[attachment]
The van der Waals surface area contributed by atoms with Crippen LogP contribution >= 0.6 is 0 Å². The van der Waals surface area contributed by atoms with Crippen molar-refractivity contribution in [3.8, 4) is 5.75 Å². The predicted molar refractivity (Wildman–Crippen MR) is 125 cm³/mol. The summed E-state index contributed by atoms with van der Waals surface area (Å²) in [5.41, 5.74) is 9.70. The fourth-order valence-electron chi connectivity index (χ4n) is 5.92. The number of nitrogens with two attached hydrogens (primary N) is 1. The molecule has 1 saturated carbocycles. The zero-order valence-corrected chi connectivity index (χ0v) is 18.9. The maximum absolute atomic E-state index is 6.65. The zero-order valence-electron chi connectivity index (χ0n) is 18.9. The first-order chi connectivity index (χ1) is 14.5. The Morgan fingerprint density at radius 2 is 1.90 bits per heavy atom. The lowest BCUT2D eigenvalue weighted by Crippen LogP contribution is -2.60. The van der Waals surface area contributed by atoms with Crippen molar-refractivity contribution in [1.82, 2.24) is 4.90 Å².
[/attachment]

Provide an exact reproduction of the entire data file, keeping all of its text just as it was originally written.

The van der Waals surface area contributed by atoms with Crippen LogP contribution >= 0.6 is 0 Å². The van der Waals surface area contributed by atoms with Crippen molar-refractivity contribution in [3.8, 4) is 5.75 Å². The predicted molar refractivity (Wildman–Crippen MR) is 125 cm³/mol. The summed E-state index contributed by atoms with van der Waals surface area (Å²) in [5.41, 5.74) is 9.70. The fourth-order valence-electron chi connectivity index (χ4n) is 5.92. The number of nitrogens with two attached hydrogens (primary N) is 1. The molecule has 1 saturated carbocycles. The zero-order valence-corrected chi connectivity index (χ0v) is 18.9. The maximum absolute atomic E-state index is 6.65. The zero-order valence-electron chi connectivity index (χ0n) is 18.9. The first-order chi connectivity index (χ1) is 14.5. The Morgan fingerprint density at radius 2 is 1.90 bits per heavy atom. The lowest BCUT2D eigenvalue weighted by Crippen LogP contribution is -2.60. The van der Waals surface area contributed by atoms with Crippen molar-refractivity contribution in [1.82, 2.24) is 4.90 Å².